Does your contact centre need a sat nav?by
14th Nov 2011
Imagine if a contact centre agent could be told the ideal route a call will take, and presented with the next best actions in real-time, so that the customer and organisation end up at the best possible destination. It's not such a pipedream, says Craig Pumfrey.
Improvements to operational efficiency are typically judged on whether the initiative has sped up the average transaction time, but all to often a consequence of hitting this target is a drop in effectiveness. The truth is that efficiency and effectiveness should not be odds with each other and can exist harmoniously. The reward for achieving this balance is a contact centre where average handle time is reduced, first call resolution is improved, cross-sell and up-sell is increased, customer loyalty is strengthened and process compliance is adhered to.
So the obvious question is, why isn’t everyone doing it?
Ironically, one of the hurdles has been the influx of information and applications that contact centres have introduced in recent years, ranging from knowledge management, online catalogues, billing, ordering applications, to often-complex CRM systems. Visit most contact centres today and you will find agents flitting from screen-to-screen in order to complete what the layman would expect to be a straightforward transaction.
This constant need for multitasking not only increases handle time and tries the patience of the customer, it also de-focuses the agent from really listening to the customer and delivering a high-quality interaction. In fact, one solution to the problem that I have even heard mooted was to increase the size of agent screens to accommodate this apparently necessary need to juggle.
As I was making a long drive home from a meeting last week it struck me that the ideal seat in a contact centre, would not be to dissimilar from the seat in my car (and I don’t me leather and heated!). From my driving position I want to be able to focus on getting from A to B with as little distraction as possible. Meanwhile, to keep me heading in the right direction my sat nav has plotted the most efficient and effective route, clearly prompting me along the way, and should I veer off course it will quickly get me back on track. What’s more it is also taking real-time information from other sources to make sure I avoid joining the end of a 10-mile tailback on the M4.
Now I am not suggesting that agents should have a ‘contact centre sat nav’ stuck on their screens. However, knowing the ideal route a call will take and using all possible data sources to present the agent with next best actions in real-time (or assisting them by automatically completing the task), to arrive at the best possible destination for both the customer and the organisation, is the principle behind a new concept known as Real Time Impact (RTI).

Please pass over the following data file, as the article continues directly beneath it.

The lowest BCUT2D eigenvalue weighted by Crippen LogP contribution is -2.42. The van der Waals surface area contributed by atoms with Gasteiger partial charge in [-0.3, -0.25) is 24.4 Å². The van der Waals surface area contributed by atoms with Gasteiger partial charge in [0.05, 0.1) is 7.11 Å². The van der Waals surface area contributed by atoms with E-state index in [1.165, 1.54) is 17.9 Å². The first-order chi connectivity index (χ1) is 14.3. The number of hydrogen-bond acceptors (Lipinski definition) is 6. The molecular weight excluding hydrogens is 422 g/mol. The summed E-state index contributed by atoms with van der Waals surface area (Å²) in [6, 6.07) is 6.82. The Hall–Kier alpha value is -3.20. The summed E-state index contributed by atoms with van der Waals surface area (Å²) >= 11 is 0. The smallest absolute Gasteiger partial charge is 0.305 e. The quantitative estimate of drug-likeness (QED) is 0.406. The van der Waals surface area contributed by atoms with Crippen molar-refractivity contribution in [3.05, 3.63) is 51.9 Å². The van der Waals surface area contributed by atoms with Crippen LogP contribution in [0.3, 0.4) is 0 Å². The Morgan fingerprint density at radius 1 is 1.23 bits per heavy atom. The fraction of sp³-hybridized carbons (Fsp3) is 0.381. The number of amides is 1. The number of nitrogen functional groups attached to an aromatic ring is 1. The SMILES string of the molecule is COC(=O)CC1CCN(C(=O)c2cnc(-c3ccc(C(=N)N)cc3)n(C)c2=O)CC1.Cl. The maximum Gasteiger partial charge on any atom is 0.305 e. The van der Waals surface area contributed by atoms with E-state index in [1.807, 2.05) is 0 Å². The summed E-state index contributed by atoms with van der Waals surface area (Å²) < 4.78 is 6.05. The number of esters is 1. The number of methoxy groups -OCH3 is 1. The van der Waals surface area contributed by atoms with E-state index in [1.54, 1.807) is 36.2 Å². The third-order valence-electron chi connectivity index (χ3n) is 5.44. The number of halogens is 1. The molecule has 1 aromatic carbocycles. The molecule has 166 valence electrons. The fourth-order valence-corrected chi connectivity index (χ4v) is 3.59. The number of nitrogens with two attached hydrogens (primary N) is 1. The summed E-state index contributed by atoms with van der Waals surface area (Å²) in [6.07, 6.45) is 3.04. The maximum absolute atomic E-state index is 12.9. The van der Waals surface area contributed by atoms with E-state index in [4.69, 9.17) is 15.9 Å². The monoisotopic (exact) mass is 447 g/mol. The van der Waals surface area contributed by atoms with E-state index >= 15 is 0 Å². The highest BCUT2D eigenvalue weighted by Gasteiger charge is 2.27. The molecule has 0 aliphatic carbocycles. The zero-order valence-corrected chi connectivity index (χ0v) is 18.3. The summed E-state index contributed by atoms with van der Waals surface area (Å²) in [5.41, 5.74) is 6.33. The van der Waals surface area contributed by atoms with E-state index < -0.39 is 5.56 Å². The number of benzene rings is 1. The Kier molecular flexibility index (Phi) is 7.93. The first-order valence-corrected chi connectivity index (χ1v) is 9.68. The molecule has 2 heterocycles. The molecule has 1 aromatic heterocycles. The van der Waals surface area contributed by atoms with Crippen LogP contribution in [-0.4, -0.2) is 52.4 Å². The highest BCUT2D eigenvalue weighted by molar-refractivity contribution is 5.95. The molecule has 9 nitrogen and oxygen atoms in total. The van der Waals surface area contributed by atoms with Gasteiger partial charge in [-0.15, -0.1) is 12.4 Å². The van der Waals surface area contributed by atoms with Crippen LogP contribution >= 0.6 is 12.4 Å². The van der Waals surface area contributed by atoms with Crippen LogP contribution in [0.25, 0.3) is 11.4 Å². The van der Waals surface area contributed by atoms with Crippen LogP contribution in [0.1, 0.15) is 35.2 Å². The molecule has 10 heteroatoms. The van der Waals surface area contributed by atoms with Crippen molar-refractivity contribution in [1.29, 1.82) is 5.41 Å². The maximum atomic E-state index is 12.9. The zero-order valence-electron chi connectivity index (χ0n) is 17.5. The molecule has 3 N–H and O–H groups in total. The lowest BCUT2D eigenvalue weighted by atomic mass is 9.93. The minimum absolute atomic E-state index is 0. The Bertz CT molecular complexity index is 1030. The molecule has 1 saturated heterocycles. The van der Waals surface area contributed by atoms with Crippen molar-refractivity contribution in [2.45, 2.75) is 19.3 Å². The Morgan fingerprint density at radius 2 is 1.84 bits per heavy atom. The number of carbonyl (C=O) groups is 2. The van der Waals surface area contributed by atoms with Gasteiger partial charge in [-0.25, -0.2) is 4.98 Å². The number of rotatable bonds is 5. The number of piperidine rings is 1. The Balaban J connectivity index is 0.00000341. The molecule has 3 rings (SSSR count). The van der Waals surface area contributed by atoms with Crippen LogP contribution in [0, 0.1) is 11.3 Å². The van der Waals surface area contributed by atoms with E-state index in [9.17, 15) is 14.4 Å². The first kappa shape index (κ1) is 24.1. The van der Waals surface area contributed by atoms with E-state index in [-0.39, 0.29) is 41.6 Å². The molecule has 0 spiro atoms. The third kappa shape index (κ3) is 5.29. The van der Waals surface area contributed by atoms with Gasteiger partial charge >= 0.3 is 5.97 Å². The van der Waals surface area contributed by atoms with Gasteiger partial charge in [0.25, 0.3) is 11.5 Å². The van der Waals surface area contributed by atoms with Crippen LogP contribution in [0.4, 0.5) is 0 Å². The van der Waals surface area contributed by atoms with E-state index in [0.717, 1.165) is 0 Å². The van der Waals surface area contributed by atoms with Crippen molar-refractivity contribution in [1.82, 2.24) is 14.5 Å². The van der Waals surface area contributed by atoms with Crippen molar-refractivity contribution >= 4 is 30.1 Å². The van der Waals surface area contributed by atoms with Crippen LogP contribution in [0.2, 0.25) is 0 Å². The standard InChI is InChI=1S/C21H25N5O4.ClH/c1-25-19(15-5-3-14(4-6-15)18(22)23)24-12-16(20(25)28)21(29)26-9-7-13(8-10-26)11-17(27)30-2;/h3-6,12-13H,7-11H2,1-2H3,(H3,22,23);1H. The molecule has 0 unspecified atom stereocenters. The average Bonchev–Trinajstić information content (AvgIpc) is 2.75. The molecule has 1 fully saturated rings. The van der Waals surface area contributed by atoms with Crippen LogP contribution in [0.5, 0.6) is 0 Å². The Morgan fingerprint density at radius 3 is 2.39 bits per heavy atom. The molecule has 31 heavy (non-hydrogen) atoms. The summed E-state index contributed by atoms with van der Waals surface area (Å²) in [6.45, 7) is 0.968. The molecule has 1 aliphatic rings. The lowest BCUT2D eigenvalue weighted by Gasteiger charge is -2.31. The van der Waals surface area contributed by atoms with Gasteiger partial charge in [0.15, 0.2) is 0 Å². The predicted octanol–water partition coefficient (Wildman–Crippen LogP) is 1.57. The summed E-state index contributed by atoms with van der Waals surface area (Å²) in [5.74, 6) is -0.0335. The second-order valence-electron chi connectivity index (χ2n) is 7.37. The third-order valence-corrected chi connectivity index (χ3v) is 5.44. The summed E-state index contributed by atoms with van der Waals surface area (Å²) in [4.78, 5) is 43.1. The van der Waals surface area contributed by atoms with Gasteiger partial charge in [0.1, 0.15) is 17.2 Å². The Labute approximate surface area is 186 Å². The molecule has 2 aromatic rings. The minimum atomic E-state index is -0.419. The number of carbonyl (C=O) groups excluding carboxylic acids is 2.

Reach your destination
RTI is far more than an agent guidance system and way removed from the myriad of scripting packages available on the market. So to best explain how it actually works in practise lets run through a typical agent/customer interaction from beginning to end.
An agent working in the contact centre of a high-street bank is presented with an inbound call from Jennifer. He greets and authenticates Jennifer, who has an account balance enquiry regarding her credit card. In this instance the agent is using Salesforce CRM and he opens a new task on her customer file and types ‘account balance’ in to the subject line, triggering the RTI system to automatically present data (as a pop-up) live from the billing terminal on to the agent screen. He in turn answers Jennifer’s without need to navigate applications, shaving seconds off the call.
The analytics system used by the contact centre flags Jennifer as having a high customer satisfaction score, making her receptive to a cross-sell opportunity, so the system guides the agent to ask a couple of qualifying questions. The agent notes Jennifer’s answers on the system and as she fits the right profile the offer to upgrade to a Platinum credit card is suggested. Now, the agent is clearly presented with all of the tools they need to win the new business including a link to the relevant knowledge base to drill down to more product detail, competitor offers, Jennifer’s account overview, a script that can be followed and advice on how to handle common objections.
Jennifer chooses to accept the new card and with the click of a button the agent sees the order entry system which has already been populated with the agent, customer and product details, eliminating the time taken and errors that come from data re-entry, or cut and paste. Finally, as the agents wraps up the call the RTI system is still working hard in the background and provides the agent with a concise summary of the call which can be emailed to the customer.
As a result of using RTI the customer service experience was enhanced, the agent was given the right information at the right time via an easy-to-use interface help achieve the best possible outcome (which in this instance was first time resolution of the initial enquiry and a successful cross sell), the call was handled in-line with the organisations best practises.
RTI is being viewed as a significant next step in the evolution of the contact centre and it has already been adopted by banks, insurance brokers, retail, telecoms and utility companies and with some impressive results in both efficiency and effectiveness such as 20 second decreases in average handle time and 20% increases in plans sold per call being reports. For the ‘drivers’ themselves (the agents) RTI has received an 87% endorsement rating.
A contact centre that operates efficiently and effectively will have a positive impact on the business and the customer experience. Once you achieve this, you have reached your destination!
Read more from Craig Pumfrey
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